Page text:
Meditation slows the deterioration of the brain as part of the natural aging process and increases grey matter in specific regions. It leads to a measurable drop in skin temperature, blood pressure, respiration, heart rate and blood oxygen saturation levels. In other studies, it has been observed that just eight weeks of mindful meditation produces significant left anterior brain activity that is associated with positive emotional states.
While the laboratory has proved the positive effects of meditation, the true test is finding examples of people who have been able to palpably demonstrate change in their life outside of the laboratory—in the “real” world. Declared the “happiest man on earth”, Matthieu Ricard left a promising research career in cellular genetics in France to become a Buddhist monk and is today the Dalai Lama’s constant companion. Deeply committed to research in brain plasticity and cognitive neuropsychology, he believes the brain can be trained to becomemore resilient, attentive, compassionate and altruistic. If you have inner strength, inner peace and attention, you will have the resources to deal with whatever comes your way. “You’re not insensitive or indifferent, but you’re also not vulnerable to the upheavals that cause emotional stress because you buffer that. So, that’s the result of meditation; you can call that emotional balance,” he explains.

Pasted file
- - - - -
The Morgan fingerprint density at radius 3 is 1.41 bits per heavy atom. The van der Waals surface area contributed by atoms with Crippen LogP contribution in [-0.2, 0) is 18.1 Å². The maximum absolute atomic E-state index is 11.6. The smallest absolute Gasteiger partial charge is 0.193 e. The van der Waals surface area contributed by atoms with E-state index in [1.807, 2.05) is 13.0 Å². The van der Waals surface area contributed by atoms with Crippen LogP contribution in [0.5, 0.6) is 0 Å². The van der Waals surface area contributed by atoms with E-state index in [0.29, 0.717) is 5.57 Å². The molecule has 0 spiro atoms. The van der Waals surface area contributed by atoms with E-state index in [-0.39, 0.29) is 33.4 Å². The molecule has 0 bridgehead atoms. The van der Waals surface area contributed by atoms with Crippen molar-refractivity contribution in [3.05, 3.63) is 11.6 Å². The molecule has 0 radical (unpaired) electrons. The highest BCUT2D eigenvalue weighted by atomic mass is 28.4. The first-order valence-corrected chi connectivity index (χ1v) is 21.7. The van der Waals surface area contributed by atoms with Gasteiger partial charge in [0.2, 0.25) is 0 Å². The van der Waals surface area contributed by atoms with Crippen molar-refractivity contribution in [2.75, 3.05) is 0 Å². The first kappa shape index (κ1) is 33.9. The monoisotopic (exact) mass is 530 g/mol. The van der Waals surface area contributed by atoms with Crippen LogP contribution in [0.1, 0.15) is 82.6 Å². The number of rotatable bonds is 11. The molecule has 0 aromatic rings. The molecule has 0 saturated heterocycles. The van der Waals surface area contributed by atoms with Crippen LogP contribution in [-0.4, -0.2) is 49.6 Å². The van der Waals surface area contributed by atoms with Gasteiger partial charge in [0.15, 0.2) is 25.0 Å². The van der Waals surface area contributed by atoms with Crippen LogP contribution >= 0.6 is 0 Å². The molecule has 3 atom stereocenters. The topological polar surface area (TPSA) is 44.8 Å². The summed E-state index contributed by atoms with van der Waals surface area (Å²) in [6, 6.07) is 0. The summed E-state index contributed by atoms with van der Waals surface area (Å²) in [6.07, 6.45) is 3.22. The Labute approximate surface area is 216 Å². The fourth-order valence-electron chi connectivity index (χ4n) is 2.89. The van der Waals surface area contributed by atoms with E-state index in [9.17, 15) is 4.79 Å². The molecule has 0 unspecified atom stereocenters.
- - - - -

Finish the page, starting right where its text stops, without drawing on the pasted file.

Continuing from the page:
But how can one bring the mind—often referred to as “monkey mind” since it is constantly jumping from one thought to another—under control? Can the constant flow of thoughts, especially destructive ones, be curtailed? According to Ricard, “Wellbeing is a permanent state of serenity and fulfilment, often confused with pleasure which is only fleeting…Mind training is based on the fact that emotions are fleeting and that two opposing ideas cannot coexist at the same time. You cannot simultaneously feel pleasure and pain, be angry and ecstatic, sad and happy. Mind transformation is meditation; it doesn’t happen overnight but it is possible to find new ways of looking at things by training the mind.”